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Jazz OnStage: Dual female sax players a Wonder for Gene Perla

Star Wonder is a new jazz group with some musicians who may familiar to Miller Symphony Hall jazz series audiences.

As with other ensembles organized by bassist Gene Perla, it features younger players who are pushing the music forward while respecting the jazz tradition.

Star Wonder in concert, 7:30 p.m. Nov. 19, “Jazz OnStage” series, main stage, Miller Symphony Hall, 23 N. Sixth St., Allentown.

The groups will be joined by vocalist Viktorija Gecyte, who plans to sing three songs.

The group’s name was inspired by its unusual combination of two women, Roxy Coss and Nicole Glover, playing tenor saxophone.

“They are a new version of Al and Zoot,” says Perla in a Zoom conference call.

Al Cohn and Zoot Sims were two legendary tenors who often performed together.

“I used to play with those guys,” Perla says.

Perla’s lengthy career includes stints with Nina Simone, Miles Davis, Frank Sinatra, Sonny Rollins, Woody Herman and Sarah Vaughan.

“When the idea came for Nichole and Roxy to be the front end of the band ... I thought it was wonderful. The word ‘wonder’ came into my mind. I’m hopeful that maybe this thing will eventually morph into a band that will become stars.”

Glover has appeared with Perla and vocalist Viktorija Gecyte at Miller Symphony Hall.

Perla recalls first hearing her. “Our drummer said, ‘Oh, you’ve got to know about this girl. Man, she really can play. Let me send you this tape.’”

The tape also featured pianist Oscar Williams II, who is a member Star Wonder.

“They were playing [John Coltrane’s] ‘Giant Steps’ and Nichole was burning on top of it. Oscar was playing the keyboard bass and he was playing the hell out of it.” Williams was so good on the bass parts, says Perla.

“I said, ‘We should get together.’

“We had a rehearsal at my house and then we went on from there,” Perla says.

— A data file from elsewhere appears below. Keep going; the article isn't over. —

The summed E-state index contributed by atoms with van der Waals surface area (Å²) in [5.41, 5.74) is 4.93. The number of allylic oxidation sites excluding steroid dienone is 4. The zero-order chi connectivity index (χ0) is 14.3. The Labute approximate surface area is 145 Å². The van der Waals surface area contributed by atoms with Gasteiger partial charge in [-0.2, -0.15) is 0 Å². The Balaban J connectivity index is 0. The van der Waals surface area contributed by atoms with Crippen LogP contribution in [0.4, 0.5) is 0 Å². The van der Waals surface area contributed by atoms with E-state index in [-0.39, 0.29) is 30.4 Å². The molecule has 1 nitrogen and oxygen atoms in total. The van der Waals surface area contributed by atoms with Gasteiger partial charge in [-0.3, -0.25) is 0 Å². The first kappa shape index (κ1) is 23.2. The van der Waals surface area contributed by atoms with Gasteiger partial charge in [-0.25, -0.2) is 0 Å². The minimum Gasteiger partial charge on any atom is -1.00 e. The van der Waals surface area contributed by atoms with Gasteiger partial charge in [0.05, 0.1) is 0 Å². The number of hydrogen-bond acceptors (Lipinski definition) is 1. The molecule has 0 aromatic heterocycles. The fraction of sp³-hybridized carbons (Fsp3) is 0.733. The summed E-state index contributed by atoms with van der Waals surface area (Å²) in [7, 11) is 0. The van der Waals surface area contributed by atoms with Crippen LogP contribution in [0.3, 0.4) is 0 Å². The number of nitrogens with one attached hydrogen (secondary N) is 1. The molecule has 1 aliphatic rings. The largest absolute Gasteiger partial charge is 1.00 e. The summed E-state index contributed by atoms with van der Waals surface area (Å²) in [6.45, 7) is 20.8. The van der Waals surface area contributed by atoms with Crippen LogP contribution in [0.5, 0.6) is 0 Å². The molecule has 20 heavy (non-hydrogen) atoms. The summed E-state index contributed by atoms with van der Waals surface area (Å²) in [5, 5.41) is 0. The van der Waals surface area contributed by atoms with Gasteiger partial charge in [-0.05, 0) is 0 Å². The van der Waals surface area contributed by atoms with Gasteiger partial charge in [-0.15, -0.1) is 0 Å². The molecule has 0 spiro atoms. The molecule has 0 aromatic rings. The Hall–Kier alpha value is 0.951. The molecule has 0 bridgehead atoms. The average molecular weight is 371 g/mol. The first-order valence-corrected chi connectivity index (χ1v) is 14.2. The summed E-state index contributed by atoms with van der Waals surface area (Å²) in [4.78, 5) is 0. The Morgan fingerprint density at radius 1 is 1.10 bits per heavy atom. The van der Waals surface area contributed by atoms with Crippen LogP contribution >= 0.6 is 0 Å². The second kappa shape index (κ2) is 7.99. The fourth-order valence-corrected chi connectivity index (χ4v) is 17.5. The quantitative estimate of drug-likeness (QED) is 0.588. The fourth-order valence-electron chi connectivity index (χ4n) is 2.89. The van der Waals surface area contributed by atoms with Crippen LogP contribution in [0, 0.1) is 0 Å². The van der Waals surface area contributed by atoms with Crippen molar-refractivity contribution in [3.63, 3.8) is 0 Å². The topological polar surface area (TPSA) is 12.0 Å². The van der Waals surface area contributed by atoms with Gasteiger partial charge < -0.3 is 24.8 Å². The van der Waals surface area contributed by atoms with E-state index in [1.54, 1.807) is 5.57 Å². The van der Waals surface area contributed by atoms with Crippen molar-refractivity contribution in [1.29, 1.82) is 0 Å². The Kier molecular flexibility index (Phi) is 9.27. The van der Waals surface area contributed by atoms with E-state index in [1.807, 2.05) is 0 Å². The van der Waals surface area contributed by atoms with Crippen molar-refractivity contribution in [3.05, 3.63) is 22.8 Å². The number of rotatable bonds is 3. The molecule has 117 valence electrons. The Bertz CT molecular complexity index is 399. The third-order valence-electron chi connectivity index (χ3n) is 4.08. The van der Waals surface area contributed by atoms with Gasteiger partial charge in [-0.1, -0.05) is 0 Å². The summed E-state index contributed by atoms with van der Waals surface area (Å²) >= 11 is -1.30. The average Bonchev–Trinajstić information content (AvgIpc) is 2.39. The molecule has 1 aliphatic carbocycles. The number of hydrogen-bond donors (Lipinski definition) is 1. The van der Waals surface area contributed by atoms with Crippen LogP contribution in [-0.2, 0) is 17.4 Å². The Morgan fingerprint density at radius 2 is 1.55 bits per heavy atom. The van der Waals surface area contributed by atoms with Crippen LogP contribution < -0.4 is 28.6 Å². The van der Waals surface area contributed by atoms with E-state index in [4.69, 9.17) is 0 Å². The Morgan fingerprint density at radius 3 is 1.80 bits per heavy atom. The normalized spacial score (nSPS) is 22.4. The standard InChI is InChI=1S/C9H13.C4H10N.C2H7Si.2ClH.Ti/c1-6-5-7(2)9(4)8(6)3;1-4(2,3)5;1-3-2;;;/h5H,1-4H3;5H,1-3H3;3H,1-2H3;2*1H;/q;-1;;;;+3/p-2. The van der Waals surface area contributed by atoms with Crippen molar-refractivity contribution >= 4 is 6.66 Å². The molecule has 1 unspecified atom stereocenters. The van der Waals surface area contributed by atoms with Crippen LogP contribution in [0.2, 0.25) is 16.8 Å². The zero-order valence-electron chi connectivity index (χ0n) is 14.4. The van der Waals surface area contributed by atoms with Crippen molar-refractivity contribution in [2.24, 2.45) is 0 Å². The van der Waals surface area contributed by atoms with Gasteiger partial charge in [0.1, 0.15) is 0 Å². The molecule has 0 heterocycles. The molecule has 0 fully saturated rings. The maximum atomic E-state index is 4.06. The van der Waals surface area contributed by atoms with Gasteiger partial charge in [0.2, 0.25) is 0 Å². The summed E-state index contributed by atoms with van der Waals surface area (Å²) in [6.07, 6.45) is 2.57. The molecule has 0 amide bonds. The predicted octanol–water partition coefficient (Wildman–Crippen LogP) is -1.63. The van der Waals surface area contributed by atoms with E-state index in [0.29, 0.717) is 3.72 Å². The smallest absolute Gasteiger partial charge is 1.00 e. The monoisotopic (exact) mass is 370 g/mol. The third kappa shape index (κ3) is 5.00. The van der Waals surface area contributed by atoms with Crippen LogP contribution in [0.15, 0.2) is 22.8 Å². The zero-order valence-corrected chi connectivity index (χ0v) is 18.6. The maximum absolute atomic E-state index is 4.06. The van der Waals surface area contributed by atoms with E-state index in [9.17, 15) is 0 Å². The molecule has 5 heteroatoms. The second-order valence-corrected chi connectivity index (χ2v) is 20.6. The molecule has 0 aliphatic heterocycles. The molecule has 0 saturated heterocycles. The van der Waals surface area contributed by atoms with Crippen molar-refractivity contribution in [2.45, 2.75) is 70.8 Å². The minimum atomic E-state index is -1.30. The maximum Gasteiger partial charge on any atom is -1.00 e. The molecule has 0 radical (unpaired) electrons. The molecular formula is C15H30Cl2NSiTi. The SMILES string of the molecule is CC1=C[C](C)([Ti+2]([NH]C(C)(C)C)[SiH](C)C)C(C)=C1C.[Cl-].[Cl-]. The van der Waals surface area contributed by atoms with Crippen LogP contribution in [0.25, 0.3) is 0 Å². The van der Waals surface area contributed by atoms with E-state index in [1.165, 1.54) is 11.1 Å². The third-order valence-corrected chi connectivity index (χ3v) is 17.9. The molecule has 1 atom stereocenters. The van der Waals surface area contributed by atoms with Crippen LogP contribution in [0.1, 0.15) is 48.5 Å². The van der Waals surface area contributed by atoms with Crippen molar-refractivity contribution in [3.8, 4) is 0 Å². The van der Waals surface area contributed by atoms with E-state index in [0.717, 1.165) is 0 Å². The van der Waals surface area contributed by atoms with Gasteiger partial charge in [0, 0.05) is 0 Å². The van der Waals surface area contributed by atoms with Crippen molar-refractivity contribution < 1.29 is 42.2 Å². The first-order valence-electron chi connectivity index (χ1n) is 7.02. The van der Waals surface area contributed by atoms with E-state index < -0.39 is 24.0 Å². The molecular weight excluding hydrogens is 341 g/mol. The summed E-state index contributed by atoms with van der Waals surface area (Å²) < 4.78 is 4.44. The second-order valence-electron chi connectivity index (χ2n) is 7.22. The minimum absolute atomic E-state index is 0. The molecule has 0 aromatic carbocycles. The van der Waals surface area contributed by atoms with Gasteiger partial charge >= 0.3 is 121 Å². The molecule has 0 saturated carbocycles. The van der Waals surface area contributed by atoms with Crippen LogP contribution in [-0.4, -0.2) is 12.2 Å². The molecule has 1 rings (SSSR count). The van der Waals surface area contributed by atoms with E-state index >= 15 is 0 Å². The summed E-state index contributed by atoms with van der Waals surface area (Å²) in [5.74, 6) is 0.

Williams appeared with Perla in the 3Trios concert in November 2020 at Miller Symphony Hall. Star Wonder will feature D. Treut on drums.

“Nichole is able to fit whatever style we do,” says Perla. “Most players just go after one thing and stick to it. She is very well-educated and she has done her homework, not only in practicing her instrument but about the history. I can talk to her about anything. She knows everything about what’s going on.”

Concerning Williams, “We made this record with Nichole and a trumpet player. When I played back the recording, I thought, ‘This guy can really orchestrate around a piano and fill it up.’ I call him a seasoned orchestrator,” Perla says.

The Miller Symphony Hall concert is anticipated to be a mixture of standards and originals. The group does not attempt to have a specific style.

“Whatever the sound is, that’s what it is. We just let it happen. The only plan is that we are going to make sound,” says Perla.

It’s Star Wonder’s first post-COVID concert after debuting at the end of 2019.

Perla says that after the coronavirus (COVID-19) pandemic shutdown, “Things are opening up but it is not back to normal.”

Adds Glover, “Not all clubs are open. It depends on the club.”

Perla and Glover teach at the School of Jazz and Contemporary Music, The New School, New York City.

Glover says things are still a challenge for education after the pandemic.

“It’s really hard right now. Resources have taken a hit. You have to work harder to access those resources.

“For students, it’s harder to be connected to the source of the music these days. You want them to be mentored by people, but mentors are not available.”

The shortage of concert work is hurting students as well as musicians.

“People have less gigs than before. Recalling Perla’s legacy, Glover says, “Gene worked all the time.”

“Eight days a week,” Perla adds.

Says Glover, “Performing experiences are fewer and farther between, and there is no relationship to playing on the bandstand.”

Tickets: www.allentownsymphony.org; 610-432-6715